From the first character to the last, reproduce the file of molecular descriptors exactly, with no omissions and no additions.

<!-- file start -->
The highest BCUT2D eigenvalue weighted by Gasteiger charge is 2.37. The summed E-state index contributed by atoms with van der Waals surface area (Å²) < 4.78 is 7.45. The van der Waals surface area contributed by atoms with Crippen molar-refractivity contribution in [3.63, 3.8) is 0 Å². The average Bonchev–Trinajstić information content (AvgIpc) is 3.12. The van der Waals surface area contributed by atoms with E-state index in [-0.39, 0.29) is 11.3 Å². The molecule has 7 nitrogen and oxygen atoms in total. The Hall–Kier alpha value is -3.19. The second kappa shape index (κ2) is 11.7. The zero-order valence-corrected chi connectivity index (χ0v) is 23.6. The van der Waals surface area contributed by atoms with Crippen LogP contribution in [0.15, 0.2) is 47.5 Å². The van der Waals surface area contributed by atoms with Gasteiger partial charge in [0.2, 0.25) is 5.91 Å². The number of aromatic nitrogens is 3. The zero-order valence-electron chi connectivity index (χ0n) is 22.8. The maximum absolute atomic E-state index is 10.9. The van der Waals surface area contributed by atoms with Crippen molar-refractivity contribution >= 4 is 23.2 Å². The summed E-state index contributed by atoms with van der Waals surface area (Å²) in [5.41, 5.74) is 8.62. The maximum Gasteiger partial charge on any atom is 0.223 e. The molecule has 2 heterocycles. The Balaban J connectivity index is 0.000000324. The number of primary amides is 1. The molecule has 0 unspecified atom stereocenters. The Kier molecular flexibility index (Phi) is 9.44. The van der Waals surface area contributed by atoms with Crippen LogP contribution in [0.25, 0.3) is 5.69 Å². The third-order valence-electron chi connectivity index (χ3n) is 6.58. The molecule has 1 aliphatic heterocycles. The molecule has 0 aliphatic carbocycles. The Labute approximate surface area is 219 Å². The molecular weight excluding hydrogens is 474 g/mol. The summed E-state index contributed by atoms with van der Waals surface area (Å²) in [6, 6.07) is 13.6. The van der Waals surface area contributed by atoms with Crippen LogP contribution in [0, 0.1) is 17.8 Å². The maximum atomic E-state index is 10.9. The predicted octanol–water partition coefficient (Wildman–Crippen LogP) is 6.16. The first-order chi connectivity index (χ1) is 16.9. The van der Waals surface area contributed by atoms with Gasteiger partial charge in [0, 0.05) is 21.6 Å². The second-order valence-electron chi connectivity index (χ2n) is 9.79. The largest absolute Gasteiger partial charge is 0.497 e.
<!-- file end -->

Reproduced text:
The highest BCUT2D eigenvalue weighted by Gasteiger charge is 2.37. The summed E-state index contributed by atoms with van der Waals surface area (Å²) < 4.78 is 7.45. The van der Waals surface area contributed by atoms with Crippen molar-refractivity contribution in [3.63, 3.8) is 0 Å². The average Bonchev–Trinajstić information content (AvgIpc) is 3.12. The van der Waals surface area contributed by atoms with E-state index in [-0.39, 0.29) is 11.3 Å². The molecule has 7 nitrogen and oxygen atoms in total. The Hall–Kier alpha value is -3.19. The second kappa shape index (κ2) is 11.7. The zero-order valence-corrected chi connectivity index (χ0v) is 23.6. The van der Waals surface area contributed by atoms with Crippen LogP contribution in [0.15, 0.2) is 47.5 Å². The van der Waals surface area contributed by atoms with Gasteiger partial charge in [0.2, 0.25) is 5.91 Å². The number of aromatic nitrogens is 3. The zero-order valence-electron chi connectivity index (χ0n) is 22.8. The maximum absolute atomic E-state index is 10.9. The van der Waals surface area contributed by atoms with Crippen molar-refractivity contribution >= 4 is 23.2 Å². The summed E-state index contributed by atoms with van der Waals surface area (Å²) in [5.41, 5.74) is 8.62. The maximum Gasteiger partial charge on any atom is 0.223 e. The molecule has 2 heterocycles. The Balaban J connectivity index is 0.000000324. The number of primary amides is 1. The molecule has 0 unspecified atom stereocenters. The Kier molecular flexibility index (Phi) is 9.44. The van der Waals surface area contributed by atoms with Crippen LogP contribution in [0.25, 0.3) is 5.69 Å². The third-order valence-electron chi connectivity index (χ3n) is 6.58. The molecule has 1 aliphatic heterocycles. The molecule has 0 aliphatic carbocycles. The Labute approximate surface area is 219 Å². The molecular weight excluding hydrogens is 474 g/mol. The summed E-state index contributed by atoms with van der Waals surface area (Å²) in [6, 6.07) is 13.6. The van der Waals surface area contributed by atoms with Crippen LogP contribution in [0, 0.1) is 17.8 Å². The maximum atomic E-state index is 10.9. The predicted octanol–water partition coefficient (Wildman–Crippen LogP) is 6.16. The first-order chi connectivity index (χ1) is 16.9. The van der Waals surface area contributed by atoms with Gasteiger partial charge in [0, 0.05) is 21.6 Å². The second-order valence-electron chi connectivity index (χ2n) is 9.79. The largest absolute Gasteiger partial charge is 0.497 e.